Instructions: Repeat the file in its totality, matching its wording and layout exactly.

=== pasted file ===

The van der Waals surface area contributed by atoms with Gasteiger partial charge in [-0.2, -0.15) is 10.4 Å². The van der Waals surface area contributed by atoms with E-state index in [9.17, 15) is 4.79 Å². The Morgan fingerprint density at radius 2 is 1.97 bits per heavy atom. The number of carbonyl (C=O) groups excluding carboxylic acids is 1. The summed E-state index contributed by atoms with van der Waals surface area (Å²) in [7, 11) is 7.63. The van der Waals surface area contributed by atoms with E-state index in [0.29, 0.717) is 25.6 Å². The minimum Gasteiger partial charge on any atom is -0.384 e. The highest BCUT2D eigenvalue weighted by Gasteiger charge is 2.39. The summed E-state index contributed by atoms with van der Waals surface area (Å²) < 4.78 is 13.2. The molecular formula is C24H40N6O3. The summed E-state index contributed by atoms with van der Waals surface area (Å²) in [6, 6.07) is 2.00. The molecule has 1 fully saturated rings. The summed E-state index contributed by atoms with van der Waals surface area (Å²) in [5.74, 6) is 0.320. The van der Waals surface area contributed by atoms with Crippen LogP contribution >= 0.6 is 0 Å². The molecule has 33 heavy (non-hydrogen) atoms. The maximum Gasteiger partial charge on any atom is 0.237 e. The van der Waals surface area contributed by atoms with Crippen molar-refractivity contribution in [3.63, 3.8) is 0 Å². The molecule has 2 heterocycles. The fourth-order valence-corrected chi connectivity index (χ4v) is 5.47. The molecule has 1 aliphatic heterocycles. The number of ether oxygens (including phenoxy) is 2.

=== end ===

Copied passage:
The van der Waals surface area contributed by atoms with Gasteiger partial charge in [-0.2, -0.15) is 10.4 Å². The van der Waals surface area contributed by atoms with E-state index in [9.17, 15) is 4.79 Å². The Morgan fingerprint density at radius 2 is 1.97 bits per heavy atom. The number of carbonyl (C=O) groups excluding carboxylic acids is 1. The summed E-state index contributed by atoms with van der Waals surface area (Å²) in [7, 11) is 7.63. The van der Waals surface area contributed by atoms with E-state index in [0.29, 0.717) is 25.6 Å². The minimum Gasteiger partial charge on any atom is -0.384 e. The highest BCUT2D eigenvalue weighted by Gasteiger charge is 2.39. The summed E-state index contributed by atoms with van der Waals surface area (Å²) < 4.78 is 13.2. The molecular formula is C24H40N6O3. The summed E-state index contributed by atoms with van der Waals surface area (Å²) in [6, 6.07) is 2.00. The molecule has 1 fully saturated rings. The summed E-state index contributed by atoms with van der Waals surface area (Å²) in [5.74, 6) is 0.320. The van der Waals surface area contributed by atoms with Crippen LogP contribution >= 0.6 is 0 Å². The molecule has 33 heavy (non-hydrogen) atoms. The maximum Gasteiger partial charge on any atom is 0.237 e. The van der Waals surface area contributed by atoms with Crippen molar-refractivity contribution in [3.63, 3.8) is 0 Å². The molecule has 2 heterocycles. The fourth-order valence-corrected chi connectivity index (χ4v) is 5.47. The molecule has 1 aliphatic heterocycles. The number of ether oxygens (including phenoxy) is 2.